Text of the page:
Diversity of hindgut symbiotic flagellate protist communities of the European subterranean termite in Portugal
S Duarte, T Nobre, M Duarte, P A V Borges, L Nunes
The flagellate protist communities are an important part of the termite, as they lead the lignocellulose digestion. Termites (Reticulitermes grassei) were sampled from forest and urban environments in mainland Portugal where they are native and in Faial Island, Azores (invasive populations). Termites’ gut contents was analysed morphologically and the diversity of the flagellate protist community evaluated based on morphotypes. From the two Azorean invasive populations we were able to identify 12 different morphotypes whereas some of the populations in the mainland had as few as 6. Indeed, on the fourteen native populations the number of flagellate protists morphotypes ranged between 6 and 12. Shannon Wiener diversity index was used to calculate a variation partitioning between geographical and local variables.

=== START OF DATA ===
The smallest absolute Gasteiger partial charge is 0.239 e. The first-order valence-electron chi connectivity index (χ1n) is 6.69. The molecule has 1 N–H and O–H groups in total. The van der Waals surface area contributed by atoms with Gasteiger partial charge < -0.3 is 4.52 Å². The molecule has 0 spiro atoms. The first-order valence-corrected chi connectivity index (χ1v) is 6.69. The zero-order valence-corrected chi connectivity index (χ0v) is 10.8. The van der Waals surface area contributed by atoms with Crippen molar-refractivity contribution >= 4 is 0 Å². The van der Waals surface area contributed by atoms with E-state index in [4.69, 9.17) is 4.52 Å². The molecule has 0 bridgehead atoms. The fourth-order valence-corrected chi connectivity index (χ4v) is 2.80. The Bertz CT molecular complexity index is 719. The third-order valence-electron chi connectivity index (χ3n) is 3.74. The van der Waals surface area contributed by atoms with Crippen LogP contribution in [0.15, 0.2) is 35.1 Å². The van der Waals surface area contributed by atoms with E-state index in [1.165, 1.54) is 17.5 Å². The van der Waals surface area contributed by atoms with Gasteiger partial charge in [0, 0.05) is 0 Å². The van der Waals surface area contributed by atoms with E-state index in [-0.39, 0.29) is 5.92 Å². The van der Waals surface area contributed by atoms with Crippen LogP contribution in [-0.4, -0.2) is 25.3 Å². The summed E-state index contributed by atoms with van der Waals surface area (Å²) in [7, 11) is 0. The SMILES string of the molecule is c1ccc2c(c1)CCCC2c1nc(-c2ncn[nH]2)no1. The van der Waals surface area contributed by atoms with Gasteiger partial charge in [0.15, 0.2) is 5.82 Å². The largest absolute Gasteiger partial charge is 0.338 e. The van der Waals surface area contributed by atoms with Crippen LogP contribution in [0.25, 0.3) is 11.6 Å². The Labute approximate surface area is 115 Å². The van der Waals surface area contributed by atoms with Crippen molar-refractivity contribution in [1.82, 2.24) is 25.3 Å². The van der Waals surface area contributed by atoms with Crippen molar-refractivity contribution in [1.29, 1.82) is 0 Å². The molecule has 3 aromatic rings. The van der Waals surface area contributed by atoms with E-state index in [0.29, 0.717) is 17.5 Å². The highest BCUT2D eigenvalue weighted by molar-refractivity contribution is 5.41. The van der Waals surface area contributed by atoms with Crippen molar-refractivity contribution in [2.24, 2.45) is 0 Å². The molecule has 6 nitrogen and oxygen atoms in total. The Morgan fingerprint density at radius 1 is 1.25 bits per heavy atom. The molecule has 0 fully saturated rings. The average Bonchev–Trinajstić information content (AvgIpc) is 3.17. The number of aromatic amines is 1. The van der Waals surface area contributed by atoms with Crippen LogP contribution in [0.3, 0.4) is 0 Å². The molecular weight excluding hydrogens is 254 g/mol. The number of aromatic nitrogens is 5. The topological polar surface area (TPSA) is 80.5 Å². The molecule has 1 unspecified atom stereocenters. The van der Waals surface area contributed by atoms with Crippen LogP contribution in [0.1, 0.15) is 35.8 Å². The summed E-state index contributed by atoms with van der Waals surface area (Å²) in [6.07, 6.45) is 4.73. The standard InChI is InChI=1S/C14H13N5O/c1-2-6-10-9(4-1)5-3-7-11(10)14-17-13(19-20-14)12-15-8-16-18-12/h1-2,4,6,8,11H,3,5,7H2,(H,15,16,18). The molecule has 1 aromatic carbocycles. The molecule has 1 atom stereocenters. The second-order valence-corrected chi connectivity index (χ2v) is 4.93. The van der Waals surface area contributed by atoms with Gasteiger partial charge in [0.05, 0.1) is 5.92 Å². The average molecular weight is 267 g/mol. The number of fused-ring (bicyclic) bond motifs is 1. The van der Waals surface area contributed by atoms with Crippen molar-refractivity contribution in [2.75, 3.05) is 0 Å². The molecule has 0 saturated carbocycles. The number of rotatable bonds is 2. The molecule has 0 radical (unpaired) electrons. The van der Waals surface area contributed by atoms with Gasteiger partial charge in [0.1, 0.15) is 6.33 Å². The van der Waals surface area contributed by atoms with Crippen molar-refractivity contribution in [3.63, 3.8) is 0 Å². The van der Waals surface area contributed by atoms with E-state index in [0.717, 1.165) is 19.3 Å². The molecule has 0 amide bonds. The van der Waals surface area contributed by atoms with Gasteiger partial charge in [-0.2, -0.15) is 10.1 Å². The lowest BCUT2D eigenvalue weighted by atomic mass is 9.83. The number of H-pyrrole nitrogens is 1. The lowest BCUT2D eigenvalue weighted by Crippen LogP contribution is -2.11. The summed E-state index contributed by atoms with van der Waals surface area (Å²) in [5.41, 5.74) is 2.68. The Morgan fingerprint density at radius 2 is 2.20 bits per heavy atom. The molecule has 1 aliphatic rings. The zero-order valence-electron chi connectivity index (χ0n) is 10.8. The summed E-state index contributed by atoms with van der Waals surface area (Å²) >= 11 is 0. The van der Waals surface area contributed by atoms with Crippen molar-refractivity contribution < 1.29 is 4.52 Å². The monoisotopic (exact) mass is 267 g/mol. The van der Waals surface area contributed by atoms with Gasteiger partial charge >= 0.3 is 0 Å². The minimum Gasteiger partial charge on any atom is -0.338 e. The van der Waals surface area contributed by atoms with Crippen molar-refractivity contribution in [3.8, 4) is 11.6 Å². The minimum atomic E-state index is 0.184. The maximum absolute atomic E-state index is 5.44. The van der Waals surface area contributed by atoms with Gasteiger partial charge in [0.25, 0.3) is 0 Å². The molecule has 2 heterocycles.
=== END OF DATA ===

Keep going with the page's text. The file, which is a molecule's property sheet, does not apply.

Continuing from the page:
Our results suggest the existence of a core group of flagellate protists, probably performing key steps in the lignocellulose digestion. However, these communities may be more diversified and factors linked with the geographic location are likely a key influence of the flagellate protist communities analysed. In the invasive urban termite populations the high flagellate protist communities’ diversity, as well as the similarity between the two populations captured, may indicate a switch of R. grassei foraging and social habits in the invasive termite populations. Local conditions also influenced the flagellate protist communities, although not so markedly as geographic location. In this study, native termite colonies from urban environments showed the less diverse flagellate protist communities.